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Customer reviews

4.3 out of 5 stars
55
4.3 out of 5 stars


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on 2 May 2017
Everything one could want from a PD James novel. I had to immediately start the next one.
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on 27 March 2017
Top Drawer story
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on 25 January 2017
Being a cosy crime reader - I only venture into post 1960s crime & detection novels now and then. This novel was one I spotted in H. R. F. Keating's Crime & Mystery the 100 Best Books (1987). I really liked the setting and idea of the storyline - in theory this should have been a five star novel - however the characters and their personalities & histories were so well padded out (unnecessarily so) that it made the novel seem never ending (374 pages). Many of the characters were depressive and seemed to have lost their way in life including Daggliesh which made for a somewhat dull read. Both of the above points meant that in the end I struggled to finish the book and yes I could see that it was well written but that was of no benefit to me as it was way too long and depressive for me.
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on 20 August 2015
A sinister mystery this, partly location, and partly the feeling that Dalgliesh is not operating at the full capacity of his deductive powers. He has been ill and goes to Dorset to convalesce, to visit an elderly friend. His love and energy for detecting are muted, there are hints he may not continue.
On arrival in Dorset he finds his friend, Father Baddeley has died. Dalgliesh is inevitably drawn into the daily life at Toynton Hall, the care home at which the Father was chaplain. All is not as it seems. Baddeley’s was not the first death. But Dalgliesh looks at clues and is unusually reticent, unmotivated, tired.
This is an intricate story set in a strange community with overtones of religious fervour, financial difficulties, disabilities not clearly explained, relationships tangled, past stories and resentments lurking beneath the surface.
I am re-reading PD James in order and with this, the fifth in the series, she seems to be getting into the rhythm which those familiar with the last of the Dalgliesh books will recognise. Dalgliesh is oddly denuded in this book, giving us an insight into his character we have not have seen before, we see beneath the professional face: he has been ill, is tired, less patient, and the mask of his profession sometimes slips. Fascinating, a hint of the detective into which he will evolve in the later books.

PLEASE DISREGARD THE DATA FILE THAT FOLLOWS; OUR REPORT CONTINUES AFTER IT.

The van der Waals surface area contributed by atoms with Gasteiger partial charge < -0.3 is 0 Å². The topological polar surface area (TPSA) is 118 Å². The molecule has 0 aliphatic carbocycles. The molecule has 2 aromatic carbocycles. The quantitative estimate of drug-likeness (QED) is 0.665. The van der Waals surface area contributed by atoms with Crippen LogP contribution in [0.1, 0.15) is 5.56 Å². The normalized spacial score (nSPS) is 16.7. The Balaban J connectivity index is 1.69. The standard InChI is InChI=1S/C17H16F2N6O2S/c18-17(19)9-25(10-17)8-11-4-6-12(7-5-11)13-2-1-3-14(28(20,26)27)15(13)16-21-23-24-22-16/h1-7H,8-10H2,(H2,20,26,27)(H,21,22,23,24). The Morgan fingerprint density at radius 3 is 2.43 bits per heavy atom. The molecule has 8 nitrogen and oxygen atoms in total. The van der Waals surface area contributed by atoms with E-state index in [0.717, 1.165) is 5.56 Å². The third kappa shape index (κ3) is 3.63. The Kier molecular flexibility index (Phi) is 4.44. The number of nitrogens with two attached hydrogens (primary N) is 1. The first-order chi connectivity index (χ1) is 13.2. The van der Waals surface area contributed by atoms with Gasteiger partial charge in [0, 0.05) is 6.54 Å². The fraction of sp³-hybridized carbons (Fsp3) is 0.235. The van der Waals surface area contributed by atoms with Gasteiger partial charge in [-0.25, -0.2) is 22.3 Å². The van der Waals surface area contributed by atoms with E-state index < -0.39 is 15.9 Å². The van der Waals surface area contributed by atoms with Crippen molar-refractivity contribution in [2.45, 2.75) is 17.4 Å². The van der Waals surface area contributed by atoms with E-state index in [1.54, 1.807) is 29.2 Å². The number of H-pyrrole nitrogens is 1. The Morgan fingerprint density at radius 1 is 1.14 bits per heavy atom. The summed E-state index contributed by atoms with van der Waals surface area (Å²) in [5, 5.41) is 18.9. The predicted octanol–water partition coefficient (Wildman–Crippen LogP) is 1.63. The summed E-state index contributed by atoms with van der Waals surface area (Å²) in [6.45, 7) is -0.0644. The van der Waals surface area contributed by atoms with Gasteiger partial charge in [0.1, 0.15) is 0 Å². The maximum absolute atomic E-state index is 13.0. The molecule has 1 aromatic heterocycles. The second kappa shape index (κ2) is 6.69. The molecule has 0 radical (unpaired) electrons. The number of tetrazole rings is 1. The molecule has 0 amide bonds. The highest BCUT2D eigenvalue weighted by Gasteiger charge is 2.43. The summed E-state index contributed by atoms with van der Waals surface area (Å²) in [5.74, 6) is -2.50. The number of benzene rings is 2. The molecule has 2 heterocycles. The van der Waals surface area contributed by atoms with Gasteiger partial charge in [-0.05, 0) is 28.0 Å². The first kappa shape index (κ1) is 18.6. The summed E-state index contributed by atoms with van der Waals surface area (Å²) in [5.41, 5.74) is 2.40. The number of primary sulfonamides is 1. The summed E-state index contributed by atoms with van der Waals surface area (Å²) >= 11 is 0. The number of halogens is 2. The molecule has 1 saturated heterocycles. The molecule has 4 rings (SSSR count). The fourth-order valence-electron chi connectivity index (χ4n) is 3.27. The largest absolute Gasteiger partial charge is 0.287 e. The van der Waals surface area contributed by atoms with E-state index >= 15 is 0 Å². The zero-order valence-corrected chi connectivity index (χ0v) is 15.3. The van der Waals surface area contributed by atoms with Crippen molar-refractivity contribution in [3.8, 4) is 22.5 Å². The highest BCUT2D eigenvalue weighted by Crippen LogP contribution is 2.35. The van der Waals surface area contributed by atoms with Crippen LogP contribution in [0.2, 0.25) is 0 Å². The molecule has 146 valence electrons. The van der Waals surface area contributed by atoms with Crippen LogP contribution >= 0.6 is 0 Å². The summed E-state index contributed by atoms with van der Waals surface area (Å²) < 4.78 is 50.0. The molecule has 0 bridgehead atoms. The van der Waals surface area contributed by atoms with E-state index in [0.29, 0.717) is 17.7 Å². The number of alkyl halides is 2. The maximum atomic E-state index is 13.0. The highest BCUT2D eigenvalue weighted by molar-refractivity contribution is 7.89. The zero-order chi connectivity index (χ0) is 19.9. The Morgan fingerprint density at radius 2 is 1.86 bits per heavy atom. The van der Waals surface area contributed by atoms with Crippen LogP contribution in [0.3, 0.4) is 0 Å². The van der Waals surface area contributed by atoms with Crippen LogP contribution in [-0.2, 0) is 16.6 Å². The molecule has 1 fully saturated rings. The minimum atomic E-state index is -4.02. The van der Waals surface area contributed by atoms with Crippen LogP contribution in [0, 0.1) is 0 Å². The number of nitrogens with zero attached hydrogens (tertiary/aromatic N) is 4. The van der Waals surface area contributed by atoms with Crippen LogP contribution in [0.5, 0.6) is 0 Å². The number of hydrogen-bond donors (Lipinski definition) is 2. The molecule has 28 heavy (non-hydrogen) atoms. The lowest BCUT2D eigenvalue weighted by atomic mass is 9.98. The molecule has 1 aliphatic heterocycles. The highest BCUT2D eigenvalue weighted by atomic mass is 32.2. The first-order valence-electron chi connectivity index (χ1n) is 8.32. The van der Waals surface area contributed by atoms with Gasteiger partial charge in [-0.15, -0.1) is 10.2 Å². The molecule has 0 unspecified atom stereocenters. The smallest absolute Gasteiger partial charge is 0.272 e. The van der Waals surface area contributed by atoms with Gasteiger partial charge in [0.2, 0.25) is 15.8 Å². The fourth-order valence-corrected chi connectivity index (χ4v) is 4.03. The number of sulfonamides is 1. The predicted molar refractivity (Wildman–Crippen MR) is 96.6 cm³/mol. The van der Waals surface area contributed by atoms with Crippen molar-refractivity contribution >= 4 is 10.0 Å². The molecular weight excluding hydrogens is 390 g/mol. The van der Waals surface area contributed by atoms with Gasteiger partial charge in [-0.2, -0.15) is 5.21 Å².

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on 24 September 2011
The novel is certainly well written and is an intelligent thriller. As one would expect from PD James, the characters are intereting and well rounded. I particularly liked the ending where she plays a little game with the reader, casting just a scintilla of doubt about whether Dalgleish really did experience it all. But what I did not like was the continuous stream of typographical errors, many of them originating from what I assume was the scanning of the text into the kindle format. For example, cliff might become diff and so on. It is this sort of irritating error that makes one prefer the real, paper artefact.
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I have just finished reading The Black Tower and found it a most interesting book that I had to go back to and finish as I wanted to know all the facts. This book is full of well painted pictures and the characters do come off the page. The story is full of detail and I could see the cottage and the tower and the different rooms within the institution. I don't think I would have stayed a night in a place like that but the cottage seemed less threatening. I had not guessed about the real source of income being gained from the trips to Lourdes and so that was a good twist. These P D James stories are very much about people and their influence over others or interactions and that is why I enjoy them. This is definitely worth reading and I am sure will encourage a further selection...
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on 30 October 2000
Set on a lonely stretch of the Dorset coast in the mid-Seventies, The Black Tower is an unusual crime thriller. Although it functions perfectly well as a conventional whodunit, it's also a modern gothic, and, like its predecessors in that genre, it's a meditation on mortality and human frailty. Much of the book's power derives from James's scrupulous exploration of the character and states of mind of her hero. The poet-policeman, Commander Adam Dalgleish, is a subtle and compelling creation, and his substantiality helps to ground a plot that might otherwise seem to teeter on the brink of melodrama.